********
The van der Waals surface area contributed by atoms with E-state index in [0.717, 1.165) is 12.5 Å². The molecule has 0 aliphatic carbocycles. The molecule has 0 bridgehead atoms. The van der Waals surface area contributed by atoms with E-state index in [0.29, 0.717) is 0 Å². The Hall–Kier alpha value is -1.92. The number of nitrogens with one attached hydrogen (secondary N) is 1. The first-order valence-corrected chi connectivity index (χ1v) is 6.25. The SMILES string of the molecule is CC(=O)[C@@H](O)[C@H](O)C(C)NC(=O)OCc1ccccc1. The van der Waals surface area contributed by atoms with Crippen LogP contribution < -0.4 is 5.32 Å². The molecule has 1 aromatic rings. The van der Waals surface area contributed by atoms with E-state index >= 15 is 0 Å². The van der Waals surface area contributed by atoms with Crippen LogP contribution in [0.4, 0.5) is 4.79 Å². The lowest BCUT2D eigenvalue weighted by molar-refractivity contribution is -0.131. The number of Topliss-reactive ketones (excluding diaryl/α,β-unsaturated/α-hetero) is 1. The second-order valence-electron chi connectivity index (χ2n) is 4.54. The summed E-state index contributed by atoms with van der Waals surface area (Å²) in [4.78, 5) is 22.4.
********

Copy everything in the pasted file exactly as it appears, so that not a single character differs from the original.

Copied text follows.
The van der Waals surface area contributed by atoms with E-state index in [0.717, 1.165) is 12.5 Å². The molecule has 0 aliphatic carbocycles. The molecule has 0 bridgehead atoms. The van der Waals surface area contributed by atoms with E-state index in [0.29, 0.717) is 0 Å². The Hall–Kier alpha value is -1.92. The number of nitrogens with one attached hydrogen (secondary N) is 1. The first-order valence-corrected chi connectivity index (χ1v) is 6.25. The SMILES string of the molecule is CC(=O)[C@@H](O)[C@H](O)C(C)NC(=O)OCc1ccccc1. The van der Waals surface area contributed by atoms with Crippen LogP contribution < -0.4 is 5.32 Å². The molecule has 1 aromatic rings. The van der Waals surface area contributed by atoms with E-state index >= 15 is 0 Å². The van der Waals surface area contributed by atoms with Crippen LogP contribution in [0.4, 0.5) is 4.79 Å². The lowest BCUT2D eigenvalue weighted by molar-refractivity contribution is -0.131. The number of Topliss-reactive ketones (excluding diaryl/α,β-unsaturated/α-hetero) is 1. The second-order valence-electron chi connectivity index (χ2n) is 4.54. The summed E-state index contributed by atoms with van der Waals surface area (Å²) in [4.78, 5) is 22.4.